“We’ve had a few 19 year-olds here, Miguel Amaya and Brennen Davis to name a few.” says South Bend play-by-play man Brendan King. “But none of them at 19 have had a body like Owen Caissie. He’s just big, and will continue to grow. When he barrels the ball, it’s going a long way.” Continuing, King explained “from a corner outfield perspective, Caissie has looked comfortable at both positions.”

The Phenom – Pete Crow-Armstrong

Pete Crow-Armstrong by Rikk Carlson

Acquired from the New York Mets at last year’s deadline for Javier Baez and Trevor Williams, Pete Crow-Armstrong had a lot to live up to. Making matters difficult was that he came with a minor injury, delaying his Cub debut. But Cubs fans got a good glimpse of Crow-Armstrong’s ability in spring training, where he made several web-gem catches.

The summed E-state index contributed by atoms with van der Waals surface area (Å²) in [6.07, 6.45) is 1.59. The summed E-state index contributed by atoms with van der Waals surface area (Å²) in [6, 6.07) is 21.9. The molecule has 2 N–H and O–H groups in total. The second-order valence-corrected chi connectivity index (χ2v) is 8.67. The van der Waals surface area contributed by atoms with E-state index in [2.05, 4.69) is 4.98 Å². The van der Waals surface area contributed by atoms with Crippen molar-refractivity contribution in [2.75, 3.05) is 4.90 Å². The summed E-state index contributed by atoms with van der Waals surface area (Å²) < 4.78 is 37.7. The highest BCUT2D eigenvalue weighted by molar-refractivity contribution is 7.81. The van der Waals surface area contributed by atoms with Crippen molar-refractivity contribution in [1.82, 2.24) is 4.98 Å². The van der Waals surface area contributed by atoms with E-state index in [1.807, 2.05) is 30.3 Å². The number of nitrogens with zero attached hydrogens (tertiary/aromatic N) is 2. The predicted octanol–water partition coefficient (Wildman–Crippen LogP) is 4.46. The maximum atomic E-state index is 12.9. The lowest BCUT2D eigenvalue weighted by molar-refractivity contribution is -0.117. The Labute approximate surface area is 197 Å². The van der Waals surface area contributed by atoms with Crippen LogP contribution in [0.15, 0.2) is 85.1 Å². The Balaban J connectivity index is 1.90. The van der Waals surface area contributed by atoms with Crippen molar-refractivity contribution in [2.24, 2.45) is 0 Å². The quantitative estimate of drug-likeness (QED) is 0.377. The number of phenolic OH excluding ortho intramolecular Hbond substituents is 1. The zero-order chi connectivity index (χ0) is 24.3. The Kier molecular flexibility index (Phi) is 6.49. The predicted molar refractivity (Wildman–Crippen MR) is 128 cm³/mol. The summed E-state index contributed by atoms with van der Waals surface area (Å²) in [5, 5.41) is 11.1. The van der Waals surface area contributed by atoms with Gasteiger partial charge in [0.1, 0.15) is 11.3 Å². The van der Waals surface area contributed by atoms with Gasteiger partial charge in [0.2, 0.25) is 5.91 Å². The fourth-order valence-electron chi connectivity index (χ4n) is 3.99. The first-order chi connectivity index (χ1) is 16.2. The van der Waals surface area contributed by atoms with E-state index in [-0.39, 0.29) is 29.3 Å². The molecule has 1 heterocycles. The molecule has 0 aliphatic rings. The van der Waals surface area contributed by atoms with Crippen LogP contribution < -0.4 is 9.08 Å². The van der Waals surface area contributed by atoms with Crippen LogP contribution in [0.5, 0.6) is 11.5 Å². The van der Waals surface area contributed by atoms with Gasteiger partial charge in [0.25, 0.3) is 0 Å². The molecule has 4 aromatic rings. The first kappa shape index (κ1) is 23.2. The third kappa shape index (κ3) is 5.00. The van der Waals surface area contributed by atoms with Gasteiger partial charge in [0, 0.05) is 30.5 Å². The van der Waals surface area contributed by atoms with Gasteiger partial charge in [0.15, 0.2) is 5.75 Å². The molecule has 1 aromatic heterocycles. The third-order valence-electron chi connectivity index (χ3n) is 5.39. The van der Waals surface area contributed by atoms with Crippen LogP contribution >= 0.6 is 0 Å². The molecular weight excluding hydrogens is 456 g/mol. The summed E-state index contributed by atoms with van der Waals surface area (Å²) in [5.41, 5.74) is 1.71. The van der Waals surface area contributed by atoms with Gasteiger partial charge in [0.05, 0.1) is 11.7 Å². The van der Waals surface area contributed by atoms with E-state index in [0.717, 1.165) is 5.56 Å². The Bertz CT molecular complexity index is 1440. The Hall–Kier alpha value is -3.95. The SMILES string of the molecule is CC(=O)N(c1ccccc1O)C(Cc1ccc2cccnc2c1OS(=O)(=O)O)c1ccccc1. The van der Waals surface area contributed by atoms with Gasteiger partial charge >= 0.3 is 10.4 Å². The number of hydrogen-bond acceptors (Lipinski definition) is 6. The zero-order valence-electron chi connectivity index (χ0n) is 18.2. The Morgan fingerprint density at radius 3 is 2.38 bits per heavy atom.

Moving on to this season, the 20-year-old made quite a splash in the Carolina League. In 38 games, the left-handed hitter was slashing .354/.443/.557/1.000 with 7 home runs, 27 RBI, and 13 stolen bases for Myrtle Beach. That lead to a prompt promotion to High-A South Bend.

“It’s off the charts with how hard the ball comes off of his bat” said Brendan King about Crow-Armstrong. “He has such a fluid swing.” King went on to say that he spoke with a scout, who felt that defensively, Crow-Armstrong can play right now in the majors. “He fields his position better than anyone I’ve ever seen!”, exclaimed King.

Crow-Armstrong continues to show both speed and power at this level; swiping 7 bases and hitting 6 homers in 30 games.

The X-Factor – Yohendrick Pinango

Yohendrick Pinango by Rebecca Snyder

For one following prospects, Yohendrick Pinango may be a familiar name. But most fans are hearing his name for the first time this season.

As a 17-year-old in 2019, the Venezuelan caught the attention of baseball by slashing .358/.427/.422/.869. in Dominican League. But what surprised most were the 27 walks against only 20 strikeouts in 274 plate appearances.